- James Hardy — in the 1910 census of Wilson, Wilson County: livery stable laborer Jim Hardy, 32; wife Lizzie, 31; sons James, 8, and Lovelace, 6; and boarders Lincoln Sellers, 29, widower and brick yard laborer, and [blank] Batts, 37, water works laborer. James P. Hardy died 20 April 1914 in Wilson. Per his death certificate, he was born 27 April 1879 in Greene County to Petter Hardy and Jane Foreman; was married; lived at 508 Vance Street; and was a livery stable employer. Lizzie Hardy was informant. [Who was the other Hardy Brother?]
C.H. DARDEN & SON — This is the only colored firm of undertakers and funeral directors in Wilson, and has been established by the senior member of the firm, C.H. Darden, for some thirty years. His son C.L. Darden has been a member for twelve years years. This place is located at 615 East Nash street, and every branch of the undertaking and Funeral Director business is executed. The equipment includes two Hearses, as well as all other necessary appliances pertaining to the business. They also handle Bicycles and Fire Arms, Victor Talking Machines, Records, Bicycle Sundries, etc. Special attention given to repairs. Their telephone number is 60 and all calls are promptly answered.
OATES & ARTIS — Family groceries. This firm is located at 601 East Nash Street, with telephone connection 456. The business was established in August 1910 and has steadily increased from the beginning. The stock includes all kinds of Groceries, both staple and fancy, Produce, Teas and Coffee, Tobacco and Cigars and the prices are very reasonable. The members of the firm are Wiley Oates, a native of this county, and who has been residing in the City for two years, and Cain Artis, who is also a native of the county, but who has resided in Wilson for twenty-two years. Both are colored men and they are ably attending to the business.
- Wiley Oates — in the 1910 census of Wilson, Wilson County: on Vick Street, dredge boat laborer Wiley Oats, 32; wife Nettie, 28; and daughters Dollena, 8, and Dottie Lee, 13 months. Wily Oates died 23 July 1913 in Wilson. Per his death certificate, she was born 26 September 1879 to Adam and Amanda Oates; was a farmer; and was married.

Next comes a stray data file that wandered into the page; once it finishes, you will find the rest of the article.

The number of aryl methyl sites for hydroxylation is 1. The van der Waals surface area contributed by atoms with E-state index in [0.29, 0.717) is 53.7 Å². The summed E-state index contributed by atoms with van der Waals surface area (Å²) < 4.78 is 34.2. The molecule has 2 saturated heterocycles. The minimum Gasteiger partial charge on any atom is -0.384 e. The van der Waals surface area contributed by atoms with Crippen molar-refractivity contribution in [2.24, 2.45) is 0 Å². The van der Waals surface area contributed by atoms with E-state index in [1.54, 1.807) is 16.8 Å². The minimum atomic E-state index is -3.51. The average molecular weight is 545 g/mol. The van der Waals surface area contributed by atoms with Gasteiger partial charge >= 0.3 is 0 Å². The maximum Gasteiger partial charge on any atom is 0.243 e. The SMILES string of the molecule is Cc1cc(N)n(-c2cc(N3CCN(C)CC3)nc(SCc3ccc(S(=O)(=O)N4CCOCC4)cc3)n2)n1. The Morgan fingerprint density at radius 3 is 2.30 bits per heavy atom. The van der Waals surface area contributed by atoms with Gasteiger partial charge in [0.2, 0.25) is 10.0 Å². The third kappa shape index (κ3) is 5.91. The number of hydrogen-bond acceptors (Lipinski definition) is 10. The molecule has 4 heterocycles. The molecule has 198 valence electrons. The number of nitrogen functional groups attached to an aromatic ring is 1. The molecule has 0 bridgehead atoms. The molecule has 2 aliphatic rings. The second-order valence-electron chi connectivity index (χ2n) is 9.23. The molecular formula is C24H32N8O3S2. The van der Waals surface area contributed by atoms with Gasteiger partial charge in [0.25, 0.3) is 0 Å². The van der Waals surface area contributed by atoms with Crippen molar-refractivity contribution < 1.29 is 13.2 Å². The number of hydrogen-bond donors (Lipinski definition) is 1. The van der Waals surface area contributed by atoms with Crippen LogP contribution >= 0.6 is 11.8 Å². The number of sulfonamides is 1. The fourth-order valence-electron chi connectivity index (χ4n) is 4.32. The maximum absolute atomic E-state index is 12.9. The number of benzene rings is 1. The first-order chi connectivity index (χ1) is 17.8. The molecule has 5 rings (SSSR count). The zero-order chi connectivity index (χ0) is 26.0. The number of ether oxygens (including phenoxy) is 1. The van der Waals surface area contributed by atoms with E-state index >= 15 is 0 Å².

- Cain Artis
IDEAL PHARMACY — This is the only colored Drug store in Wilson, and it has been established for about seven years. The proprietors, D.C. Yancy, Ph.G., receiving his degree from the Leonard School of Pharmacy, Shaw University Class of 1905-06, has been connected with the store for the past three years and has been sole proprietor for the past year and a half. He reports that the business is constantly growing and he hopes within a very few years to have one of the largest stores in the City. He personally presses over the prescription department and absolute accuracy is his watchword. His motto is “Not how cheap but how pure.” The general stock includes fresh drugs, patent medicines, Tobacco, Sundries, etc, soda fountain in connection. 109 South Goldsboro street, phone 219.
- D.C. Yancey — D’Arcey C. Yancey. Dr. Frank S. Hargrave was the pharmacy’s original proprietor.
In March 1933, Lula Johnson applied to the North Carolina Confederate Pension Board for a widow’s pension.
Johnson’s application noted that she was 60+ years of age; resided at 608 East Nash Street, Wilson; and her late husband was John Streeter, also known as John Johnson. She did not know when or where Streeter/Johnson enlisted, but claimed he was a member of “Company H, 14 W.S. Colord Heavy Artillery.” The couple had married in 1922, and Streeter/Johnson died in June 1932, three years after he had begun to draw a pension. Arthur N. Darden and Darcey C. Yancey were witnesses to her application, which Yancey stamped as notary public.